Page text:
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  • Trojan Pays For Play In Cobra Starship Video
    Church & Dwight's Trojan brand is a regular advertiser on cable channels but its first product placement will be in Cobra Starship's "Good Girls Go Bad" music video. The paid plug, which makes its debut on MTV today, shows two young women purchasing Trojan 2Go condoms in anticipation of a night of gambling, drinking and carousing, Holly Sanders Ware reports. Jim Daniels, vp of marketing for the brand, is frustrated with restrictions the major broadcast networks place on advertising. "We have these media barriers, and so we are looking for ways to broaden our reach," he says. "If this ...
  • Transitional Technologies Can Be Very Profitable
    The rapid success of Redbox DVD kiosks across the country is instructive, writes Farhad Manjoo. Although it's unlikely that Redbox will survive the transition to streaming video into the home, so what? It's raking in profits in the meantime. "In industries where shifts in technology dictate market conditions, why plan for the next big thing when you can make money with the little steps along the way?" he asks. "By the time GM launches its plug-in Volt, Toyota will have been selling the gasoline-based Prius for a decade."
  • Jack Daniel's Master Distiller Has Choice Phrase For Competitors
    Jeff Arnett, who has a degree in industrial engineering from the University of Alabama, is the master distiller at the 143-year-old Jack Daniel's Tennessee distillery, where part of his job involves tasting -- and spitting out -- Old No. 7. The former P&Ger can talk endlessly about Jack Daniel's and how to make it, but he's reluctant to use competitors' names. He calls them "SOBs" -- for "some other brands" -- instead.
  • Diageo Targets The Do-It-Yourself Bartender
    With Americans cutting back their liquor consumption outside the home, Diageo is tackling one of the toughest challenges in marketing, Burt Helm writes. It is attempting to change consumer behavior by making the cocktail cool again. "A cocktail prepared by a barman carries an air of mystery," says Jon Potter, chief marketing officer at Diageo North America. The basic problem is that people are more likely to imbibe beer and wine at home, not Smirnoff, Jose Cuervo and the other brands of rum, vodka, whiskey, and gin that Diageo pushes. So Diageo has relaunched its Web site, thebar.com, with ...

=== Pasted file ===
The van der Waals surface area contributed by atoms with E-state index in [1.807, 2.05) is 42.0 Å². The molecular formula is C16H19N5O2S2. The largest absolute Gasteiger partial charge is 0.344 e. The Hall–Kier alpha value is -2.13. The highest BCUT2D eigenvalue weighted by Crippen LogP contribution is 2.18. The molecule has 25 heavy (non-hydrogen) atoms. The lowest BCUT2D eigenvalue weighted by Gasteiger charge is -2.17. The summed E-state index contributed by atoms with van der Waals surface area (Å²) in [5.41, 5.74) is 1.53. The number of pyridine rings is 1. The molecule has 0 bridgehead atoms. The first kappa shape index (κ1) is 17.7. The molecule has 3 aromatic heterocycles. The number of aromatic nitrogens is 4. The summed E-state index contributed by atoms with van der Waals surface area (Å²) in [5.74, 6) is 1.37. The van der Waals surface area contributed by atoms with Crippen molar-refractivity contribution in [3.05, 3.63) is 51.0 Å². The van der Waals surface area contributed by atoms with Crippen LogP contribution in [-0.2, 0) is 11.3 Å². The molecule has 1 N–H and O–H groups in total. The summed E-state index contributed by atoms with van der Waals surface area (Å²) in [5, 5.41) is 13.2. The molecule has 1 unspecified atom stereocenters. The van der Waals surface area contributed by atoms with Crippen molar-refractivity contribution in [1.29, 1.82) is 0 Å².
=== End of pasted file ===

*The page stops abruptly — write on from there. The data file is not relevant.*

• Unilever, Walmart, P&G Keep Their Focus On The Future
    A growing number of forward-thinking marketers appears to be laying the groundwork for long-term growth in a short-term-obsessed world, Jack Neff reports. It may be no surprise to learn that Unilever, Wal-Mart and Procter & Gamble are prominent among them, but take a look at how they are reporting their results as part of the mindset. Wal-Mart has stopped issuing monthly sales figures, partly to help it focus on the future. Unilever (and L'Oreal) have scrapped earnings forecasts. And P&G, while not ditching earnings guidance entirely, has pulled back and left open the door for further revisions as it ...
  • GM Doesn't Want Penske Driving Marketing (At Least Not Yet)
    General Motors is asking its Saturn division not to play up its pending sale to Penske Automotive Group even though some dealers think it is the biggest thing the brand has going for it, John D. Stoll reports. GM doesn't want the Penske connection to overshadow the Saturn brand name, at least until after the deal is closed. That is creating a dilemma for some dealers who are eager to throw off the tarnished yoke of GM. "People want to buy from someone they like," says Scott Davies, owner of Saturn of Wichita, Kan. "A lot of customers won't buy ...
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